Tales of the city
I left my heart in San Francisco
Hidden among the many collages and photographs plastered across the walls of Vesuvio, a bar at the heart of San Francisco, I spotted a quote by Paul Kantner of the Sixties’ psychedelic rock group Jefferson Airplane. It read, ‘San Francisco: 40 square miles, surrounded entirely by reality.’
I’d spent a day wandering among the neighbourhoods and districts that make up the city, and now, beer in hand, I couldn’t help but agree with his slogan. There was an atmosphere here that was decidedly different from other American cities.
For one thing, its weather is most beguiling. Its geography – on a hilly peninsula, surrounded by the Pacific Ocean and San Francisco Bay on three sides – means that it has a weather system all its own, notorious for producing a fog that hangs over the city in the morning before it is whipped away by afternoon winds. But more than that, it is the people of San Francisco that really set the place apart. The number of different sub-cultures in various districts makes the city seem schizophrenic.
I was staying in the Phoenix Hotel, a small, simple affair just beyond the fringes of both Downtown and the Civic Centre, in a kind of no man’s land. Originally a 1950s motel, it is now San Francisco’s ‘rock hotel’, graced by the likes of David Bowie, Nirvana and Norah Jones, to name but a few. Two floors of rooms surround a courtyard scattered with surreal sculptures and an outdoor pool with a mural on its floor. For those that come to bask in the San Fran vibe, there is no alternative.
Spurred on by my night there, I headed down to Haight-Ashbury, the crossroads that once formed the epicentre of the hippie movement, to see where the love affair with sex, drugs and rock ‘n’ roll had begun. The streets were lined with independent stores that sell used clothes, tie-dyes, jewellery and bongs, but the authenticity had been lost. Smiling tourists, punks, hippies and literati ambled along, clutching Starbucks coffees. Reality was creeping in.
The sign read ‘San Francisco: 40 square miles, surrounded entirely by reality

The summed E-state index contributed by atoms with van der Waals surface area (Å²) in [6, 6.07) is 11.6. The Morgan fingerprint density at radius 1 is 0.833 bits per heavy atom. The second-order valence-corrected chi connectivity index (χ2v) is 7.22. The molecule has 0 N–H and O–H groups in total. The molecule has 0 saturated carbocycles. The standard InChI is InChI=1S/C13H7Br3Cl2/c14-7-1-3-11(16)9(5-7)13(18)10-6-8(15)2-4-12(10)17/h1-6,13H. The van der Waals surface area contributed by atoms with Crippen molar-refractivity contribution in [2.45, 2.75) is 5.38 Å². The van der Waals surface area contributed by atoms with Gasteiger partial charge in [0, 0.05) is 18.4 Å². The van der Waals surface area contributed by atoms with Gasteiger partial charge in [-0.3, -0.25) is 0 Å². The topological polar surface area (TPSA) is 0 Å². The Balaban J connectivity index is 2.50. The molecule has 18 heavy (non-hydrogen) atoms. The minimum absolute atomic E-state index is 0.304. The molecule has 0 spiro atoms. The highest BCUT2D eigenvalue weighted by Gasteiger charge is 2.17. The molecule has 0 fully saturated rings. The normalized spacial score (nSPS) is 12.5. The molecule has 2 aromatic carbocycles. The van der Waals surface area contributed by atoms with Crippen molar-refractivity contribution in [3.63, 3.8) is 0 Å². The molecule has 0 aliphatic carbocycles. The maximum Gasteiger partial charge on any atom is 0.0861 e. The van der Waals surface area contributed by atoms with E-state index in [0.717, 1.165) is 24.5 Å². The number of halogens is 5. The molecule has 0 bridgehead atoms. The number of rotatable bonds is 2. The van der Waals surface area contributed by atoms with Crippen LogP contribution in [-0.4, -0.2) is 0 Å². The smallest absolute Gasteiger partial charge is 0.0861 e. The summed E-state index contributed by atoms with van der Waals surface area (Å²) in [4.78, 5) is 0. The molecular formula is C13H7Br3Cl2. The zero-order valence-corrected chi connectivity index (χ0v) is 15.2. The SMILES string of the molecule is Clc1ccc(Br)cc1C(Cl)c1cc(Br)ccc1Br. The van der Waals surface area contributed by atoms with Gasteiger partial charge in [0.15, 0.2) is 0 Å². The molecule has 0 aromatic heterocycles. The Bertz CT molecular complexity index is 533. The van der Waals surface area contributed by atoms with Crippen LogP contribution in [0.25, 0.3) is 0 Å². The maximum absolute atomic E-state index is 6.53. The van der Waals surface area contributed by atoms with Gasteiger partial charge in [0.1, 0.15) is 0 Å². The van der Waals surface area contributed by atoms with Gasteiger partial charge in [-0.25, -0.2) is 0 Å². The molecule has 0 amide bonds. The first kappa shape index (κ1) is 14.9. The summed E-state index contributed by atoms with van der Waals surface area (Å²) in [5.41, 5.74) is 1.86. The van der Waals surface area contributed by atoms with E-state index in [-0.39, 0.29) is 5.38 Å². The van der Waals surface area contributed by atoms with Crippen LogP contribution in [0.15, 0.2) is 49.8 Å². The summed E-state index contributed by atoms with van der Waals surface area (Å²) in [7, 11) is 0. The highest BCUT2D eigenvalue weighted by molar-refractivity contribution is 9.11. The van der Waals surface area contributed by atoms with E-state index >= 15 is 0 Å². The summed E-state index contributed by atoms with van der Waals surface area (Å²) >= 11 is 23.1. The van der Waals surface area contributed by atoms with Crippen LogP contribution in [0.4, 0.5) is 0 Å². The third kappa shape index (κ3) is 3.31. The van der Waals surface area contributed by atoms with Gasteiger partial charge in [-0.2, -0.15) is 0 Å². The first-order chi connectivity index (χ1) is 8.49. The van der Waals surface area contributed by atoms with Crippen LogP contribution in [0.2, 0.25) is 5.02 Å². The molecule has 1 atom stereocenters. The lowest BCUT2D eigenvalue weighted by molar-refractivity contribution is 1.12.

Even so, Haight Street was something to behold. The Victorian houses were gloriously decorated in vibrant colours, lamp-posts were a vivid concoction of flyers and posters, everyone was smiling – heck, even the buses were decorated with flowers. And when I delved a little deeper, in the used record and book stores, I found things hadn’t changed so much. They were still staffed by the same friendly owners, some in their twilight years, who were here in the heyday. These are the gentle people that Scott McKenzie sang about in 1967, when he suggested that you go to San Francisco with flowers in your hair.
A cable-car took me up to Fisherman’s Wharf in the afternoon. The fishermen had mostly left since lending their name to the northern waterfront, and it was now a tacky tourist crowd-puller. “Hurry, hurry, hurry, now boarding. Alcatraz, Golden Gate Bridge. See the home of Al Capone. Only $10,” called out the cruise boat captain at one end. At the other sat Pier 39, home to the most gimmicky of tourist shops and restaurants. A street musician sang ‘Only fools rush in’, but the irony seemed lost on the crowd.
The best attractions here were the Bush Man (a local who hides behind leafy branches and startles passersby), the colony of 300 sea lions that live on platforms floating between piers, the huddle of breakdancers, and the sight of brave locals swimming in the harbour. A walk along the harbour wall yielded spectacular views; in one direction the Transamerica Pyramid, in the heart of the Financial District, dominated the city’s skyline; in the other, the Golden Gate Bridge was slowly being shrouded by evening mist.
The skyline enticed me back into the city. I headed toward the Transamerica Pyramid, straight down Columbus Avenue, to North Beach. Home to the city’s Italian community, the European atmosphere drew the 1950s Beat writers to the area. Though the Beats who turned the city into a guiding light for other counter-culturalists have since left, the area retains its links to the past.
Among the pastry shops, eccentric bars, superb restaurants and dreamy hotels I found Caffe Trieste, where Francis Ford Coppola wrote the script for The Godfather. It continues to serve the best espresso, hold performances of opera on Saturdays, and attract people to write their novels and scripts while the strong smell of coffee beans lingers in the air. Meanwhile, the City Lights Bookstore, which had a major role in publishing the works of the Beat poets, has retained its legacy of antiauthoritarian politics and insurgent thinking – its top floor continues to be well stocked with well-known and lesser-known works by the writers and thinkers of the Beat movement.
As I sat next door in Vesuvio, among the pork-pie hats that line the bar, discussing the purpose of life with bar-flies eager to meet today’s curious tourist, I surveyed the scrapbook history on the walls and concluded that this city’s Bohemian spirit would not be kept down.